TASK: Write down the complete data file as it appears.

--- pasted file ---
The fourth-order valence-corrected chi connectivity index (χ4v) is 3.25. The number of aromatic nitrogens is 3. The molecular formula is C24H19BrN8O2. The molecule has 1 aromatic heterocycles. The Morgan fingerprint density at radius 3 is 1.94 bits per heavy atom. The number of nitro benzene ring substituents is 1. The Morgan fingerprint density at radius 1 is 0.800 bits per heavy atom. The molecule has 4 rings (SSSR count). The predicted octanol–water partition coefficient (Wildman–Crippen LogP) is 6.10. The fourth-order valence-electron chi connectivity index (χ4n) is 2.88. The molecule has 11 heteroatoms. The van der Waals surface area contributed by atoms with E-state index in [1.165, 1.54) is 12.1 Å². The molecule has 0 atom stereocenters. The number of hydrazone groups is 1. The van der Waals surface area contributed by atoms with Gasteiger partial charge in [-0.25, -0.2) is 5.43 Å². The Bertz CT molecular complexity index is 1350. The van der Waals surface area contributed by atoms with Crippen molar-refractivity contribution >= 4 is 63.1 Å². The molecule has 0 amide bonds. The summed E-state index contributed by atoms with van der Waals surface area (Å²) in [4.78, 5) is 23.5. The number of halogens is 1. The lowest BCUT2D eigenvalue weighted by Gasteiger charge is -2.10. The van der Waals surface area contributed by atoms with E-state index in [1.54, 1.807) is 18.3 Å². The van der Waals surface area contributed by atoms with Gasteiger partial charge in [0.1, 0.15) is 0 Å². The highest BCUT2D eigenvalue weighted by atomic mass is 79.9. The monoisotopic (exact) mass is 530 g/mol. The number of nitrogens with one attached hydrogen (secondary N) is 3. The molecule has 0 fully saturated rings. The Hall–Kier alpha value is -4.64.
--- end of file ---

The fourth-order valence-corrected chi connectivity index (χ4v) is 3.25. The number of aromatic nitrogens is 3. The molecular formula is C24H19BrN8O2. The molecule has 1 aromatic heterocycles. The Morgan fingerprint density at radius 3 is 1.94 bits per heavy atom. The number of nitro benzene ring substituents is 1. The Morgan fingerprint density at radius 1 is 0.800 bits per heavy atom. The molecule has 4 rings (SSSR count). The predicted octanol–water partition coefficient (Wildman–Crippen LogP) is 6.10. The fourth-order valence-electron chi connectivity index (χ4n) is 2.88. The molecule has 11 heteroatoms. The van der Waals surface area contributed by atoms with E-state index in [1.165, 1.54) is 12.1 Å². The molecule has 0 atom stereocenters. The number of hydrazone groups is 1. The van der Waals surface area contributed by atoms with Gasteiger partial charge in [-0.25, -0.2) is 5.43 Å². The Bertz CT molecular complexity index is 1350. The van der Waals surface area contributed by atoms with Crippen molar-refractivity contribution >= 4 is 63.1 Å². The molecule has 0 amide bonds. The summed E-state index contributed by atoms with van der Waals surface area (Å²) in [4.78, 5) is 23.5. The number of halogens is 1. The lowest BCUT2D eigenvalue weighted by Gasteiger charge is -2.10. The van der Waals surface area contributed by atoms with E-state index in [1.54, 1.807) is 18.3 Å². The van der Waals surface area contributed by atoms with Gasteiger partial charge in [0.1, 0.15) is 0 Å². The highest BCUT2D eigenvalue weighted by atomic mass is 79.9. The monoisotopic (exact) mass is 530 g/mol. The number of nitrogens with one attached hydrogen (secondary N) is 3. The molecule has 0 fully saturated rings. The Hall–Kier alpha value is -4.64.